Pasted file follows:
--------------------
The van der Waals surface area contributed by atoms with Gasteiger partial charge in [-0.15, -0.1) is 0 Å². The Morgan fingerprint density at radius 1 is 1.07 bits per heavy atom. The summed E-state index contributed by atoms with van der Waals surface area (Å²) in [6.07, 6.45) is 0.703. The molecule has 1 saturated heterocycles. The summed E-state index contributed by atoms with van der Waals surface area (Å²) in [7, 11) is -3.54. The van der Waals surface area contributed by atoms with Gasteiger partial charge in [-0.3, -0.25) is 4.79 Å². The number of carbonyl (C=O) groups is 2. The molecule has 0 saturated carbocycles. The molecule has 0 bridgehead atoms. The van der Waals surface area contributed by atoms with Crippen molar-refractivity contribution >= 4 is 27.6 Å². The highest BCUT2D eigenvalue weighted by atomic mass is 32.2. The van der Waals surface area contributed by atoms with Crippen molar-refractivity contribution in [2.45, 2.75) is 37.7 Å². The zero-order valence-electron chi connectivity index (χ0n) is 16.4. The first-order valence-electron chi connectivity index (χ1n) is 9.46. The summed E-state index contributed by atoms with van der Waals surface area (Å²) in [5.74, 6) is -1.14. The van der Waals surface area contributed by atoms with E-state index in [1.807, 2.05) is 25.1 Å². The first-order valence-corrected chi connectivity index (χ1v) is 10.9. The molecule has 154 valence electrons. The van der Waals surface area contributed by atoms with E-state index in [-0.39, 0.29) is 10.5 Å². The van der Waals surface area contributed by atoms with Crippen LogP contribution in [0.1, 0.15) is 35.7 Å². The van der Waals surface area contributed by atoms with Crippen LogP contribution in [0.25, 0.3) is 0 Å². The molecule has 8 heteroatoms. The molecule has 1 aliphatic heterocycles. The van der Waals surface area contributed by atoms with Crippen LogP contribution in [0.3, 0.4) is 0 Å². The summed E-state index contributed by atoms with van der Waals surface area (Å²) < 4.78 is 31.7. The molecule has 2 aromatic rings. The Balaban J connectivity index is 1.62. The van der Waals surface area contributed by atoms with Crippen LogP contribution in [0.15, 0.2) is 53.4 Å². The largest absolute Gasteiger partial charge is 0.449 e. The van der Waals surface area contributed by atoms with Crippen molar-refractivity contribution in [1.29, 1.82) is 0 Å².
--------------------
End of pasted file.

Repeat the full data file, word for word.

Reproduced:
The van der Waals surface area contributed by atoms with Gasteiger partial charge in [-0.15, -0.1) is 0 Å². The Morgan fingerprint density at radius 1 is 1.07 bits per heavy atom. The summed E-state index contributed by atoms with van der Waals surface area (Å²) in [6.07, 6.45) is 0.703. The molecule has 1 saturated heterocycles. The summed E-state index contributed by atoms with van der Waals surface area (Å²) in [7, 11) is -3.54. The van der Waals surface area contributed by atoms with Gasteiger partial charge in [-0.3, -0.25) is 4.79 Å². The number of carbonyl (C=O) groups is 2. The molecule has 0 saturated carbocycles. The molecule has 0 bridgehead atoms. The van der Waals surface area contributed by atoms with Crippen molar-refractivity contribution >= 4 is 27.6 Å². The highest BCUT2D eigenvalue weighted by atomic mass is 32.2. The van der Waals surface area contributed by atoms with Crippen molar-refractivity contribution in [2.45, 2.75) is 37.7 Å². The zero-order valence-electron chi connectivity index (χ0n) is 16.4. The first-order valence-electron chi connectivity index (χ1n) is 9.46. The summed E-state index contributed by atoms with van der Waals surface area (Å²) in [5.74, 6) is -1.14. The van der Waals surface area contributed by atoms with E-state index in [1.807, 2.05) is 25.1 Å². The first-order valence-corrected chi connectivity index (χ1v) is 10.9. The molecule has 154 valence electrons. The van der Waals surface area contributed by atoms with E-state index in [-0.39, 0.29) is 10.5 Å². The van der Waals surface area contributed by atoms with Crippen LogP contribution in [0.1, 0.15) is 35.7 Å². The van der Waals surface area contributed by atoms with Crippen LogP contribution in [0.25, 0.3) is 0 Å². The molecule has 8 heteroatoms. The molecule has 1 aliphatic heterocycles. The van der Waals surface area contributed by atoms with Crippen LogP contribution in [0.3, 0.4) is 0 Å². The summed E-state index contributed by atoms with van der Waals surface area (Å²) < 4.78 is 31.7. The molecule has 2 aromatic rings. The Balaban J connectivity index is 1.62. The van der Waals surface area contributed by atoms with Crippen LogP contribution in [0.15, 0.2) is 53.4 Å². The largest absolute Gasteiger partial charge is 0.449 e. The van der Waals surface area contributed by atoms with Crippen molar-refractivity contribution in [1.29, 1.82) is 0 Å².